Cretan Homers: Tradition, Politics, Fieldwork
The notion of horizon requires us to think of perspective, and that, in turn, means we must consider the place from which one looks. In this paper, I gaze at the distant prospect of Homer — whether that phenomenon “Homer” be a line or an object, a particle or a wave — from one place: Crete. In this way, I hope to 1) localize the reception of Homeric poetry on a finer scale than any “national” narrative of Homeric reception allows; 2) examine a full diachronic range, rather than privilege certain periods; 3) view the synchronic layers that make up that range as criss-crossed with lines of tension, reaction, and microdivision (rather than as expressions of some sort of Zeitgeist); and 4) take seriously the role of individual biography in interpretation of Homer — that is to say, of individuality within both performance and (the often linked) exegetical traditions.
The method reverses the terms of “local” interpretive approaches, as practiced for instance in American Studies. Rather than resembling that mode which looks at “the literature of the West” or “Los Angeles in fiction” — how writers, native or not, treat locale — the project I have in mind considers place as the locus for interpretations: how writers, scholars, and others, deal with a tradition that is not of their own place, but from the perspective provided by that place. The paper is arranged as a triptych, with panels devoted to ancient, Renaissance, and modern Cretan Homers.
The first includes brief analysis of the mysterious “city” texts of the Iliad and Odyssey, one of which traditions, attached to Crete, provides some intriguing textual variants. Alterity, variation, and fictionality are shown overall to be the hallmarks of the Cretan topos in relation to Homeric material. Not only is the island the most multicultural; it also boasts at least two, possibly three, time strata: indigenous Eteocretans and Pelasgians; Akhaians and Kydones;and Dorians. Hero-cult further tied at least some segments of these ancient audiences for Homer on the island to figures commemorated in the epic. Startlingly, Zeus himself, on Crete, appears to be a figure of hero-cult, with a tomb protecting the island. Alongside this markedly different theology, Crete offers a different view of literary authority, as seen from traditions about its role in song-making and relative lack of interest in rhapsodic poetry of the Homeric type. Finally, its age-old reputation for mendacity seems to accord with the distinctive fictionalizing talents of its inhabitants, and underlies the framing of the Ephemeris of the Trojan War attributed to an eyewitness “Dictys of Crete” (but stemming most likely from the 1st or 2nd century AD), a work giving us an explicitly different view of the “Homeric” war saga.
The very tendencies marking the Cretan treatment of Homer—resistance, alterity, variation, fictional embroidery, use of a full range of transformative strategies — are precisely what militate against any kind of simple reception of a text. After the Roman period, Crete with the rest of the old empire became Byzantine; a break of a century or so of Saracen rule was ended in 961 by the reconquest of the island engineered by Nicephorus Phocas. His victory was celebrated a year later in a 1039-line, iambic trimeter poem, Halôsis tês Krêtês by an obscure author, Theodosius the Deacon, who calls Homer himself to witness how small the ancient subject of the Trojan War was by comparison with the more recent event. Furthermore, Theodosius charges (as had Pindar before him) that Homer inflated the heroism of his subjects. The case raises a typical literary — historical difficulty in the medieval and Renaissance medieval reception of Homer in Crete. Even if poems are focused on the island, their authors may not be representative of an epichoric tradition; on the other hand, explicitly Cretan-sourced material may not mention Homer (even, or especially, when resembling it). I draw attention in this panel of the triptych to curious discontinuities, in what is not visible but ultimately can have an effect on reception of Homer. Part of this story is the complicated interplay between exegesis of Homer in Byzantium (Tzetzes, Eustathius); the treatment of Troy material in late medieval romance; the Greek translation of such romance, in the Homeric-sized War of Troy (O Polemos Tês Troados); and the textual activities of those around the Cretan Marcus Musurus at Venice in the late 1490s.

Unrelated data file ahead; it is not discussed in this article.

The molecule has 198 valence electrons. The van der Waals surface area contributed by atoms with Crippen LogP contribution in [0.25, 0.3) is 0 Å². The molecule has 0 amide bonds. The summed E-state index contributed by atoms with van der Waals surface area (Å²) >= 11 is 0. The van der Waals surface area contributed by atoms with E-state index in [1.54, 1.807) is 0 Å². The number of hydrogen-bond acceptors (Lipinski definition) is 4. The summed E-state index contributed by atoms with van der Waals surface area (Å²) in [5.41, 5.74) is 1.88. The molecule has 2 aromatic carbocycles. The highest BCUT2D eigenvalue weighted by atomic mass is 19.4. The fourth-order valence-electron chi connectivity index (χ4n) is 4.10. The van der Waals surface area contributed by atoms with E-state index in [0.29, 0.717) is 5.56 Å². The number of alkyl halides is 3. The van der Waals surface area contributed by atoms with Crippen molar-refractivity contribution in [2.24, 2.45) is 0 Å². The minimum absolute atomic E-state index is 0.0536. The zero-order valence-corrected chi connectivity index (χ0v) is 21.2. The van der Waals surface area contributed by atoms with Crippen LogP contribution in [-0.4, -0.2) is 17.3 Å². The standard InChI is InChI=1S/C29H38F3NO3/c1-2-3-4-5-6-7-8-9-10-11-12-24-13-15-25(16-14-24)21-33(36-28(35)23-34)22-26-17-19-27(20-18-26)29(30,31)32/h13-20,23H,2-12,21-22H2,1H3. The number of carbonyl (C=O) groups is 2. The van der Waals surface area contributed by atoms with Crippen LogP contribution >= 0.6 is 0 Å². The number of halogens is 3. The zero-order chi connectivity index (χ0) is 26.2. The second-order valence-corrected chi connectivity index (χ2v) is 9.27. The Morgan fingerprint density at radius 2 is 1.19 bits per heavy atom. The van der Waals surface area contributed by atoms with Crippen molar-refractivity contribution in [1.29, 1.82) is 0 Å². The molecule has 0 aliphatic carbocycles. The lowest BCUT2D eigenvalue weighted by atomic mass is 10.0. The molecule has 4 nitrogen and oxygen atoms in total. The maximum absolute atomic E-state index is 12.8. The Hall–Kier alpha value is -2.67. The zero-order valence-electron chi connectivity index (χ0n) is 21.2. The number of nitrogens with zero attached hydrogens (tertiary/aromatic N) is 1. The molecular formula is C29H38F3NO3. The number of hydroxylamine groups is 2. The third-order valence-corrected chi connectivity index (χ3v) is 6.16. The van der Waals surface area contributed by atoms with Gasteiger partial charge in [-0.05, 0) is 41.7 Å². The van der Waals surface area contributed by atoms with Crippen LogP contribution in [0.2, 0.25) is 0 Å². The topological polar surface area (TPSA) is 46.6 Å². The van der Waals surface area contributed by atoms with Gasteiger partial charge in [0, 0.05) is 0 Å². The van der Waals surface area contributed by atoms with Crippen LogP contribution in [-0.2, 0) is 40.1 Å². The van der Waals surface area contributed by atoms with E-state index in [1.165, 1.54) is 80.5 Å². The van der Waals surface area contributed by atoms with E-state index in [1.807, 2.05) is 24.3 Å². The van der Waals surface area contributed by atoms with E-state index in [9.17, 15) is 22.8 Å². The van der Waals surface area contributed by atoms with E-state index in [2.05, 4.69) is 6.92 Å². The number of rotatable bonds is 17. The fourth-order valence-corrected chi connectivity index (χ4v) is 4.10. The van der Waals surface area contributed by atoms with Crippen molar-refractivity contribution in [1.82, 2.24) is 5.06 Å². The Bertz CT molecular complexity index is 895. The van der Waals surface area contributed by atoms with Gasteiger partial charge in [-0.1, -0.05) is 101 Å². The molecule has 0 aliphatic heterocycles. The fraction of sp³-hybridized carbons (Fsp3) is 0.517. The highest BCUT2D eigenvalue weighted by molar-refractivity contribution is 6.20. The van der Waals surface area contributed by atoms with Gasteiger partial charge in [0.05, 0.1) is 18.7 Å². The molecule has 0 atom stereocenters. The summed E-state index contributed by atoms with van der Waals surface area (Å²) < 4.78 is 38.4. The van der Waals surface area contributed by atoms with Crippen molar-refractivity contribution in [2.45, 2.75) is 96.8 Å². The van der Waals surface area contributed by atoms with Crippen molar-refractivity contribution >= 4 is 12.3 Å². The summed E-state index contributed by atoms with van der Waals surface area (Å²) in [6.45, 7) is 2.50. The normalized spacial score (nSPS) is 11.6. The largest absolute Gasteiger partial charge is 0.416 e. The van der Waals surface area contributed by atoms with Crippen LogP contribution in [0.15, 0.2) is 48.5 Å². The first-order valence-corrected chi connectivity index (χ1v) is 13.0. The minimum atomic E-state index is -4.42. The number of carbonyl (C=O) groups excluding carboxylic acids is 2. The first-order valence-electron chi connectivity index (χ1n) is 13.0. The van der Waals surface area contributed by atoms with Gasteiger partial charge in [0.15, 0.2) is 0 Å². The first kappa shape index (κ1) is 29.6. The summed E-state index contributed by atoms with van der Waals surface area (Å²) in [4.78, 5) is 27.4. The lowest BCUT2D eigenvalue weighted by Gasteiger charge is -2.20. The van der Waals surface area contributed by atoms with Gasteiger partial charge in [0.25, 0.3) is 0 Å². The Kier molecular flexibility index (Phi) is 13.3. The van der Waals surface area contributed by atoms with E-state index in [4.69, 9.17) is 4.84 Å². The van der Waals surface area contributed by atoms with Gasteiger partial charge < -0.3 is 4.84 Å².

The 17th-century Erotokritos, a romance of more than 10,000 lines of rhyming 15-syllable verse, forms the link between the Cretan Renaissance and the story of modern Cretan “Homers” in my third panel. This Cretan poem, long and martial as it is, cannot be characterized as directly “receptive” of Homer. Yet, in a curious and compelling turn of events, the continued re-production of this poem, by means of live oral performances on the island to the present day, have inspired poets and scholars to reinvent Homer in their own ways. I compare and contrast the strategies of two poets — the modernist Kazantzakis (author of The Odyssey : A Modern Sequel) and the resistance fighter Psychoundakis (translator of Iliad and Odyssey into Cretan dialect). In turn, the relationship of these works to the fieldwork of the Greek-American scholar James Notopoulos is examined; and a description of my own fieldwork in western Crete is appended by way of comparison. In conclusion, I find that Crete’s usefulness as a geo-hermeneutic tool lies in its tenacious differentiation of local tradition from mainstream Homeric reception, thereby enabling us to question anew the differentiations and contestations underlying the (now) canonical epics, whether seen as texts or artifacts of performance.